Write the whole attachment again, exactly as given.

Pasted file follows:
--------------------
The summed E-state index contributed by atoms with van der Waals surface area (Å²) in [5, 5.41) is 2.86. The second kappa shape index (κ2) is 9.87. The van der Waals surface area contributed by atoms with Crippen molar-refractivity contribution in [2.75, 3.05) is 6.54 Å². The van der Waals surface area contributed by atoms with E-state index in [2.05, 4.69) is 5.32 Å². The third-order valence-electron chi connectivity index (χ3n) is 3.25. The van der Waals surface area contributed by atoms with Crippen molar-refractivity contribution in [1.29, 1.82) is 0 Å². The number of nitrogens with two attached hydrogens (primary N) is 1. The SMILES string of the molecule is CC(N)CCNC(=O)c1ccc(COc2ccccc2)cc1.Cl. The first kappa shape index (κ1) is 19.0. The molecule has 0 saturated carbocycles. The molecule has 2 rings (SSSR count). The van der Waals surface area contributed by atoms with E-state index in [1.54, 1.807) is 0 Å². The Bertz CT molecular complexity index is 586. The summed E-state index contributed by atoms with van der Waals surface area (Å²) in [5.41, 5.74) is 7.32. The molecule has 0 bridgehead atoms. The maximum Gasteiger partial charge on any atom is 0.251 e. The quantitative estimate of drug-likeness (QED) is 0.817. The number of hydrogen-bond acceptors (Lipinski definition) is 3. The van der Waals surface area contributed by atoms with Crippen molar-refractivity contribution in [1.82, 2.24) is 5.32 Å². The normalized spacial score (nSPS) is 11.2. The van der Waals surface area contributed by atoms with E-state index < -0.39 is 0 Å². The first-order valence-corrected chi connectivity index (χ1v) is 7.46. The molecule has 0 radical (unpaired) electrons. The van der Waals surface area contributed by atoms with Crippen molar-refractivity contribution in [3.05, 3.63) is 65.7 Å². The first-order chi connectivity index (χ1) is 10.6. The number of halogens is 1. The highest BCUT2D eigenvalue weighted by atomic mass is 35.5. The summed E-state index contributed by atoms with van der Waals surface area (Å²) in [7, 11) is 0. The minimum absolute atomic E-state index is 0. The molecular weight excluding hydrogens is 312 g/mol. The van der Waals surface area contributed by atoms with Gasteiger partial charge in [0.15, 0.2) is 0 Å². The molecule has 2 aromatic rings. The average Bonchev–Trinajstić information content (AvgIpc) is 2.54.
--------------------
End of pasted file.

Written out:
The summed E-state index contributed by atoms with van der Waals surface area (Å²) in [5, 5.41) is 2.86. The second kappa shape index (κ2) is 9.87. The van der Waals surface area contributed by atoms with Crippen molar-refractivity contribution in [2.75, 3.05) is 6.54 Å². The van der Waals surface area contributed by atoms with E-state index in [2.05, 4.69) is 5.32 Å². The third-order valence-electron chi connectivity index (χ3n) is 3.25. The van der Waals surface area contributed by atoms with Crippen molar-refractivity contribution in [1.29, 1.82) is 0 Å². The number of nitrogens with two attached hydrogens (primary N) is 1. The SMILES string of the molecule is CC(N)CCNC(=O)c1ccc(COc2ccccc2)cc1.Cl. The first kappa shape index (κ1) is 19.0. The molecule has 0 saturated carbocycles. The molecule has 2 rings (SSSR count). The van der Waals surface area contributed by atoms with E-state index in [1.54, 1.807) is 0 Å². The Bertz CT molecular complexity index is 586. The summed E-state index contributed by atoms with van der Waals surface area (Å²) in [5.41, 5.74) is 7.32. The molecule has 0 bridgehead atoms. The maximum Gasteiger partial charge on any atom is 0.251 e. The quantitative estimate of drug-likeness (QED) is 0.817. The number of hydrogen-bond acceptors (Lipinski definition) is 3. The van der Waals surface area contributed by atoms with Crippen molar-refractivity contribution in [1.82, 2.24) is 5.32 Å². The normalized spacial score (nSPS) is 11.2. The van der Waals surface area contributed by atoms with E-state index < -0.39 is 0 Å². The first-order valence-corrected chi connectivity index (χ1v) is 7.46. The molecule has 0 radical (unpaired) electrons. The van der Waals surface area contributed by atoms with Crippen molar-refractivity contribution in [3.05, 3.63) is 65.7 Å². The first-order chi connectivity index (χ1) is 10.6. The number of halogens is 1. The highest BCUT2D eigenvalue weighted by atomic mass is 35.5. The summed E-state index contributed by atoms with van der Waals surface area (Å²) in [7, 11) is 0. The minimum absolute atomic E-state index is 0. The molecular weight excluding hydrogens is 312 g/mol. The van der Waals surface area contributed by atoms with Gasteiger partial charge in [0.15, 0.2) is 0 Å². The molecule has 2 aromatic rings. The average Bonchev–Trinajstić information content (AvgIpc) is 2.54.